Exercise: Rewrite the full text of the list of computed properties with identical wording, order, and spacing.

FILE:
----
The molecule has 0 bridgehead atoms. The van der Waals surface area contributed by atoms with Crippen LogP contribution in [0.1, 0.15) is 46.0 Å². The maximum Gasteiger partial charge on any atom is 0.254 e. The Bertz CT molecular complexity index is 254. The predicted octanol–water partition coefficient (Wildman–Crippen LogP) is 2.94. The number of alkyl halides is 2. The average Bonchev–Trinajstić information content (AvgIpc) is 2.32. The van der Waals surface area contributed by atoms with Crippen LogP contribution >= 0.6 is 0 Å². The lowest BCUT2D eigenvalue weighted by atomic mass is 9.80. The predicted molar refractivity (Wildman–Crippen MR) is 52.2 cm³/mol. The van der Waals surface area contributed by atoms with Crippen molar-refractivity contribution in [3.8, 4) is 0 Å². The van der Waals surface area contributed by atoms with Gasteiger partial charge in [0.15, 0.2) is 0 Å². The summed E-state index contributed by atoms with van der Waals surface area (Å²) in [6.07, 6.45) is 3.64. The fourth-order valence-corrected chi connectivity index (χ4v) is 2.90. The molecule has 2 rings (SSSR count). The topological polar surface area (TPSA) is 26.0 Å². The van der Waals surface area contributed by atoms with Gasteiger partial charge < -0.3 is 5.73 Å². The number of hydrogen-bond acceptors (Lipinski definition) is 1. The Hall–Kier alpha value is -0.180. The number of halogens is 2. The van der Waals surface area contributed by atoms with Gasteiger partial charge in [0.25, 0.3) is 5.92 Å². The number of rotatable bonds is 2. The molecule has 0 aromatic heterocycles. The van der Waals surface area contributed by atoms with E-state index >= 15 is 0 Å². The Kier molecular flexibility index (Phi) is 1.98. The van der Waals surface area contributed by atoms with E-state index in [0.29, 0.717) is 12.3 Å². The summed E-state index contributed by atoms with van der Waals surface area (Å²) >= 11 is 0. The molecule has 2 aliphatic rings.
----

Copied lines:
The molecule has 0 bridgehead atoms. The van der Waals surface area contributed by atoms with Crippen LogP contribution in [0.1, 0.15) is 46.0 Å². The maximum Gasteiger partial charge on any atom is 0.254 e. The Bertz CT molecular complexity index is 254. The predicted octanol–water partition coefficient (Wildman–Crippen LogP) is 2.94. The number of alkyl halides is 2. The average Bonchev–Trinajstić information content (AvgIpc) is 2.32. The van der Waals surface area contributed by atoms with Crippen LogP contribution >= 0.6 is 0 Å². The lowest BCUT2D eigenvalue weighted by atomic mass is 9.80. The predicted molar refractivity (Wildman–Crippen MR) is 52.2 cm³/mol. The van der Waals surface area contributed by atoms with Crippen molar-refractivity contribution in [3.8, 4) is 0 Å². The van der Waals surface area contributed by atoms with Gasteiger partial charge in [0.15, 0.2) is 0 Å². The summed E-state index contributed by atoms with van der Waals surface area (Å²) in [6.07, 6.45) is 3.64. The fourth-order valence-corrected chi connectivity index (χ4v) is 2.90. The molecule has 2 rings (SSSR count). The topological polar surface area (TPSA) is 26.0 Å². The van der Waals surface area contributed by atoms with Gasteiger partial charge < -0.3 is 5.73 Å². The number of hydrogen-bond acceptors (Lipinski definition) is 1. The Hall–Kier alpha value is -0.180. The number of halogens is 2. The van der Waals surface area contributed by atoms with Gasteiger partial charge in [0.25, 0.3) is 5.92 Å². The number of rotatable bonds is 2. The molecule has 0 aromatic heterocycles. The van der Waals surface area contributed by atoms with E-state index >= 15 is 0 Å². The Kier molecular flexibility index (Phi) is 1.98. The van der Waals surface area contributed by atoms with E-state index in [0.29, 0.717) is 12.3 Å². The summed E-state index contributed by atoms with van der Waals surface area (Å²) >= 11 is 0. The molecule has 2 aliphatic rings.